In this way, we have arrived, way ahead of schedule, into the dystopian future dreamed up by such science fiction writers as George Orwell, Aldous Huxley, Margaret Atwood and Philip K. Dick.

In keeping with Dick’s darkly prophetic vision of a dystopian police state—which became the basis for Steven Spielberg’s futuristic thriller Minority Report, which was released 20 years ago—we have been imprisoned in a world in which the government is all-seeing, all-knowing and all-powerful, and if you dare to step out of line, dark-clad police SWAT teams and pre-crime units will crack a few skulls to bring the populace under control.

Minority Report is set in the year 2054, but it could just as well have taken place in 2022.

Incredibly, as the various nascent technologies employed and shared by the government and corporations alike—facial recognition, iris scanners, massive databases, behavior prediction software, and so on—are incorporated into a complex, interwoven cyber network aimed at tracking our movements, predicting our thoughts and controlling our behavior, Spielberg’s unnerving vision of the future is fast becoming our reality.

Both worlds—our present-day reality and Minority Report’s celluloid vision of the future—are characterized by widespread surveillance, behavior prediction technologies, data mining, fusion centers, driverless cars, voice-controlled homes, facial recognition systems, cybugs and drones, and predictive policing (pre-crime) aimed at capturing would-be criminals before they can do any damage.

Surveillance cameras are everywhere. Government agents listen in on our telephone calls and read our emails. Political correctness—a philosophy that discourages diversity—has become a guiding principle of modern society.

The courts have shredded the Fourth Amendment’s protections against unreasonable searches and seizures. In fact, SWAT teams battering down doors without search warrants and FBI agents acting as a secret police that investigate dissenting citizens are common occurrences in contemporary America.

We are increasingly ruled by multi-corporations wedded to the police state. Much of the population is either hooked on illegal drugs or ones prescribed by doctors. And bodily privacy and integrity has been utterly eviscerated by a prevailing view that Americans have no rights over what happens to their bodies during an encounter with government officials, who are allowed to search, seize, strip, scan, spy on, probe, pat down, taser, and arrest any individual at any time and for the slightest provocation.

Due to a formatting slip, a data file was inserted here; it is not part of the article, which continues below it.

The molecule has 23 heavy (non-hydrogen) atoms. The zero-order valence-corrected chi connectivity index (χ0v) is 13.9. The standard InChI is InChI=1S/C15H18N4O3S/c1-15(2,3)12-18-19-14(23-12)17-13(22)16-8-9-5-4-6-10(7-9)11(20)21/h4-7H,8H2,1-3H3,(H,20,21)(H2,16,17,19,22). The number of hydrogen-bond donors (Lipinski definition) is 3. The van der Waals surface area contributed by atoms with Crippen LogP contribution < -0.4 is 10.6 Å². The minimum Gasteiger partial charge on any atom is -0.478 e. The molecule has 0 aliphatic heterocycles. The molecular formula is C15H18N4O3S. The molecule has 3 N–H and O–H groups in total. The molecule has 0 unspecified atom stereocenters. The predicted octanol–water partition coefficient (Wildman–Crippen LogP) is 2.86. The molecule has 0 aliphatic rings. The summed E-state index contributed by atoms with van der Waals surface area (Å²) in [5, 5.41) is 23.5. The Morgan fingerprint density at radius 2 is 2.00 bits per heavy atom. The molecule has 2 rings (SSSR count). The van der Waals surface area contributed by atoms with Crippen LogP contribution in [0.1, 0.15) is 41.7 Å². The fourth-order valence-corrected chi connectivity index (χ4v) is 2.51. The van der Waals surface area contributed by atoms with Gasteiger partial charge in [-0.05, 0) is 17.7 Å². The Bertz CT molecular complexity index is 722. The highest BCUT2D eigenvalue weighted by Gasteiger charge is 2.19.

We’re on the losing end of a technological revolution that has already taken hostage our computers, our phones, our finances, our entertainment, our shopping, our appliances, and now, our cars. As if the government wasn’t already able to track our movements on the nation’s highways and byways by way of satellites, GPS devices, and real-time traffic cameras, performance data recorders, black box recorders and vehicle-to-vehicle (V2V) communications will monitor our vehicle’s speed, direction, location, gear selection, brake force, the number of miles traveled and seatbelts use, and transmit this data to other drivers, including the police.

In this Brave New World, there is no communication not spied upon, no movement untracked, no thought unheard. In other words, there is nowhere to run and nowhere to hide.

Herded along by drones, smart phones, GPS devices, smart TVs, social media, smart meters, surveillance cameras, facial recognition software, online banking, license plate readers and driverless cars, we are quickly approaching a point of singularity with the interconnected technological metaverse that is life in the American police state.

Every new piece of technologically-enabled gadget we acquire and technologically-boobytrapped legislation that Congress enacts pulls us that much deeper into the sticky snare.

These vehicle kill switches are yet another Trojan Horse: sold to us as safety measures for the sake of the greater good, all the while poised to wreak havoc on what little shreds of autonomy we have left.

As I make clear in my book Battlefield America: The War on the American People and in its fictional counterpart The Erik Blair Diaries, we’re hurtling down a one-way road at mind-boggling speeds to a destination not of our choosing, the terrain is getting more treacherous by the minute, and we’ve passed all the exit ramps.

From this point forward, there is no turning back, and the signpost ahead reads “Danger.”

Time to buckle up your seatbelts, folks. We’re in for a bumpy ride.

The post The Government’s Kill Switch for Your Car, Your Freedoms, and Your Life first appeared on Dissident Voice.

Thoughts for the End of Days: A Morning Star, Insatiability, DishBrain, Xenobots

He had also gone through a bad divorce, become estranged from his only daughter and been diagnosed with skin cancer, but he insisted that all of that, however painful, was secondary to the sudden realization that it was mathematics—not nuclear weapons, computers, biological warfare or our climate Armageddon—which was changing our world to the point where, in a couple of decades at most, we would simply not be able to grasp what being human really meant.

We can pull atoms apart, peer back at the first light and predict the end of the universe with just a handful of equations, squiggly lines and arcane symbols that normal people cannot fathom, even though they hold sway over their lives. But it’s not just regular folks; even scientists no longer comprehend the world. Take quantum mechanics, the crown jewel of our species, the most accurate, far-ranging and beautiful of all our physical theories. It lies behind the supremacy of our smartphones, behind the Internet, behind the coming promise of godlike computing power. It has completely reshaped our world. We know how to use it, it works as if by some strange miracle, and yet there is not a human soul, alive or dead, who actually gets it. The mind cannot come to grips with its paradoxes and contradictions. It’s as if the theory had fallen to earth from another planet, and we simply scamper around it like apes, toying and playing with it, but with no true understanding.